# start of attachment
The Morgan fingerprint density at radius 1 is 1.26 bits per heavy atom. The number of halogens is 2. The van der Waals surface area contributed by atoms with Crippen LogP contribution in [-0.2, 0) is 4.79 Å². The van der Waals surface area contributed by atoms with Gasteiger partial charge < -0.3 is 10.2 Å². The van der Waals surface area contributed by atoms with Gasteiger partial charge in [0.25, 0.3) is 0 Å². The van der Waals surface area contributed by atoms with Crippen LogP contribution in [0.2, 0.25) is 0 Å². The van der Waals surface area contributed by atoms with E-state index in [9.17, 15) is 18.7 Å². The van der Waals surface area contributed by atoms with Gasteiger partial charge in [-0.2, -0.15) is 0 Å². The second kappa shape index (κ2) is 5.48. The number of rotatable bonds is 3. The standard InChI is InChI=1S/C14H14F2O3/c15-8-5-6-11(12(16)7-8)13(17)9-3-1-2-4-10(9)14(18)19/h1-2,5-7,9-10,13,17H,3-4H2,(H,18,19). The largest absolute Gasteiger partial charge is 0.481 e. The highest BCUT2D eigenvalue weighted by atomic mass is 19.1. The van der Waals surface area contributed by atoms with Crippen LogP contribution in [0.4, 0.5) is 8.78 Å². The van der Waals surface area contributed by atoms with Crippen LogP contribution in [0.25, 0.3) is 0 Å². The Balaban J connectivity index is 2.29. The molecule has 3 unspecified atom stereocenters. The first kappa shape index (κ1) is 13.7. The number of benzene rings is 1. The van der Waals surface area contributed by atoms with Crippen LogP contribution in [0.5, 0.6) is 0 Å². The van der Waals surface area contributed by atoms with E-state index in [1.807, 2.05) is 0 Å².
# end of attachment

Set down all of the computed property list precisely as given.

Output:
The Morgan fingerprint density at radius 1 is 1.26 bits per heavy atom. The number of halogens is 2. The van der Waals surface area contributed by atoms with Crippen LogP contribution in [-0.2, 0) is 4.79 Å². The van der Waals surface area contributed by atoms with Gasteiger partial charge < -0.3 is 10.2 Å². The van der Waals surface area contributed by atoms with Gasteiger partial charge in [0.25, 0.3) is 0 Å². The van der Waals surface area contributed by atoms with Crippen LogP contribution in [0.2, 0.25) is 0 Å². The van der Waals surface area contributed by atoms with E-state index in [9.17, 15) is 18.7 Å². The van der Waals surface area contributed by atoms with Gasteiger partial charge in [-0.2, -0.15) is 0 Å². The second kappa shape index (κ2) is 5.48. The number of rotatable bonds is 3. The standard InChI is InChI=1S/C14H14F2O3/c15-8-5-6-11(12(16)7-8)13(17)9-3-1-2-4-10(9)14(18)19/h1-2,5-7,9-10,13,17H,3-4H2,(H,18,19). The largest absolute Gasteiger partial charge is 0.481 e. The highest BCUT2D eigenvalue weighted by atomic mass is 19.1. The van der Waals surface area contributed by atoms with Crippen LogP contribution in [0.4, 0.5) is 8.78 Å². The van der Waals surface area contributed by atoms with Crippen LogP contribution in [0.25, 0.3) is 0 Å². The Balaban J connectivity index is 2.29. The molecule has 3 unspecified atom stereocenters. The first kappa shape index (κ1) is 13.7. The number of benzene rings is 1. The van der Waals surface area contributed by atoms with Crippen LogP contribution in [0.5, 0.6) is 0 Å². The van der Waals surface area contributed by atoms with E-state index in [1.807, 2.05) is 0 Å².